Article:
Resource, manage, and communicate


Agency staff gain greater insights when they use tools to visualize and analyze data related to wildfire response and suppression. By managing resources with location-based technology, incident command staff can easily request, assign, manage, and monitor assigned resources on a fire. Maps provide incident managers, elected officials, and the general public with critical information during a fire on activities ranging from response management to evacuating communities under immediate threat. Using ArcGIS for seamless data sharing, improved communications, and more efficient resource management during a wildland fire incident can help save lives and protect property.

Apply location analytics to fire suppression

Resource management

Inventorying, managing, deploying, and tracking resources are essential for an effective wildland fire response. With GIS, fire suppression and support assets can be queried based on resource type and location to find the closest available resource for a timelier response. When en route or in the field, resource tracking provides real-time awareness of team members and assets on the fireground to provide for firefighter safety.

Two firefighters standing near a firetruck with a fire in the distance

Incident situational awareness

Maintaining situational awareness is critical to effective response operations. An integrated, real-time, location-based solution makes it easy for incident commanders to monitor changing conditions as they happen, brief operations staff and the public immediately in real time, and make better-informed decisions that can save lives and property. Location intelligence provides the powerful mapping and analytics capabilities that allow fire personnel to see what and where things are happening at the moment they occur.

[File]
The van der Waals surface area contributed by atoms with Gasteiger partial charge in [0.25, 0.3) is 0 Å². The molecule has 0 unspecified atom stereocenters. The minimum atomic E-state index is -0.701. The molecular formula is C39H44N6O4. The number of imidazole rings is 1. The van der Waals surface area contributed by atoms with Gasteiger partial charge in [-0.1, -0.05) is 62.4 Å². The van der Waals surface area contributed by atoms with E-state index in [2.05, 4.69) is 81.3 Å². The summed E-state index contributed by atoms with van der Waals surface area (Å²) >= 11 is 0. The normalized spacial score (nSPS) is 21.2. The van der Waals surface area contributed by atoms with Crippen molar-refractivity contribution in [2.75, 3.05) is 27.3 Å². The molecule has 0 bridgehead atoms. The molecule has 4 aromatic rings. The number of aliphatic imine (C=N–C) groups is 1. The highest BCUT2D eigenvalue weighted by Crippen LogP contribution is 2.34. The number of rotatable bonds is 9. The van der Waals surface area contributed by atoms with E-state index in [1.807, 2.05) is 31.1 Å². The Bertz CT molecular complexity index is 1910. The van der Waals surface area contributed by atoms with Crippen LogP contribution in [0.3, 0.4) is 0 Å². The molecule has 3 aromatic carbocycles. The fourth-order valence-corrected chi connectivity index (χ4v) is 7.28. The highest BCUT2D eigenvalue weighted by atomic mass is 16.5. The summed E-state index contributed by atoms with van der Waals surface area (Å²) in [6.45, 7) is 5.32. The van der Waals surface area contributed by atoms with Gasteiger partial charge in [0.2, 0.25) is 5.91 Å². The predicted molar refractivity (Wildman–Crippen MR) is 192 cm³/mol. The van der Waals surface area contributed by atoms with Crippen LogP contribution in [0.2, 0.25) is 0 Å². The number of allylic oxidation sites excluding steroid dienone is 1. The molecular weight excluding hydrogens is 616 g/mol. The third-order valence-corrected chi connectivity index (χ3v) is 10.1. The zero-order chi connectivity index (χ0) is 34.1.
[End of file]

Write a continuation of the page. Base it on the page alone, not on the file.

Wildfire operations map

Imagery management and exploitation

Drone, aircraft, and satellite deployed sensors provide views of our planet from every possible vantage point, creating massive volumes of near real-time information about conditions on the ground. Imagery can see through smoke, identify hot spots on the ground, provide situational awareness, and help communicate impacts after a fire passes. GIS allows analysts to interpret and exploit imagery to determine areas of change or damage and create dynamic desktop, web, and mobile applications to see and share where you need to act. Artificial intelligence (AI) functionality allows GIS specialists to easily create digital map layers, like road networks, building footprints, and land cover, while also classifying and labeling features like damaged buildings or roads blocked by debris.

Desktop and tablet showing satellite imagery of a fire

Public information

Residents need access to information before, during, and after an incident to assess their personal risk and determine when to act. But information without context is hard to understand. Esri puts critical information in the context of location—where roads are closed, where evacuation zones are located, and where to shelter or meet up when needed. GIS supports an agency's public information program with visual data. Communicate to the public with an authoritative voice using powerful, detailed, digital maps designed to scale when the public and media need them most.

Desktop, tablet, and smart phone showing fire maps and information

Damage assessment

Following a wildfire, it's important for firefighters, local government leaders, utility company staff, and others to assess the damage caused when the fire moved across the landscape. Assessment teams use mobile GIS to collect essential data such as destroyed structures and impacts to habitat, vegetation, and slope. This data can be mapped, inventoried, and communicated to command personnel using maps and dashboards that read this information in real time. The ability to collect field data, which may be coming from a variety of teams in disparate locations, and integrate it into a central location can expedite rehabilitation planning.

Fire damage assessment survey

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#FireMappers monitor quickly spreading wildfires


Volunteers fill in data gaps about new fires and changing fire perimeters and connect fire locations on a map to authoritative resources.

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